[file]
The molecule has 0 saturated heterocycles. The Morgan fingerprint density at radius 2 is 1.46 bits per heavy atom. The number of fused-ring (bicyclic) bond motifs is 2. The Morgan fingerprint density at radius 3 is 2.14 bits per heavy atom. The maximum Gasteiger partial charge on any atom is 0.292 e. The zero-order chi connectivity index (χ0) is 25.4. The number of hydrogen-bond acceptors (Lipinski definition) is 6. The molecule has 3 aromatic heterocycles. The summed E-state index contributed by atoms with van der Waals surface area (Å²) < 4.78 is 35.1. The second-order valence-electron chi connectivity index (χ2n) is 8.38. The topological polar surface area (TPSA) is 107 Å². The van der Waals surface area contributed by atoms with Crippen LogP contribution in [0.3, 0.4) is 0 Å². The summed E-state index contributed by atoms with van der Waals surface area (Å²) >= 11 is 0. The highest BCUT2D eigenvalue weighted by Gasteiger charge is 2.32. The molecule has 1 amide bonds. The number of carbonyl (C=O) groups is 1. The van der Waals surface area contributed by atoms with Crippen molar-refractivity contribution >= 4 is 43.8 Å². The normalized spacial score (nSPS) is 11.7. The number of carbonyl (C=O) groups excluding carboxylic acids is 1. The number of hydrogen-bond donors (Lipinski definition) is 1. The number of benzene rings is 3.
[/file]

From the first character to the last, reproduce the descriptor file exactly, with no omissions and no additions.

The molecule has 0 saturated heterocycles. The Morgan fingerprint density at radius 2 is 1.46 bits per heavy atom. The number of fused-ring (bicyclic) bond motifs is 2. The Morgan fingerprint density at radius 3 is 2.14 bits per heavy atom. The maximum Gasteiger partial charge on any atom is 0.292 e. The zero-order chi connectivity index (χ0) is 25.4. The number of hydrogen-bond acceptors (Lipinski definition) is 6. The molecule has 3 aromatic heterocycles. The summed E-state index contributed by atoms with van der Waals surface area (Å²) < 4.78 is 35.1. The second-order valence-electron chi connectivity index (χ2n) is 8.38. The topological polar surface area (TPSA) is 107 Å². The van der Waals surface area contributed by atoms with Crippen LogP contribution in [0.3, 0.4) is 0 Å². The summed E-state index contributed by atoms with van der Waals surface area (Å²) >= 11 is 0. The highest BCUT2D eigenvalue weighted by Gasteiger charge is 2.32. The molecule has 1 amide bonds. The number of carbonyl (C=O) groups is 1. The van der Waals surface area contributed by atoms with Crippen molar-refractivity contribution >= 4 is 43.8 Å². The normalized spacial score (nSPS) is 11.7. The number of carbonyl (C=O) groups excluding carboxylic acids is 1. The number of hydrogen-bond donors (Lipinski definition) is 1. The number of benzene rings is 3.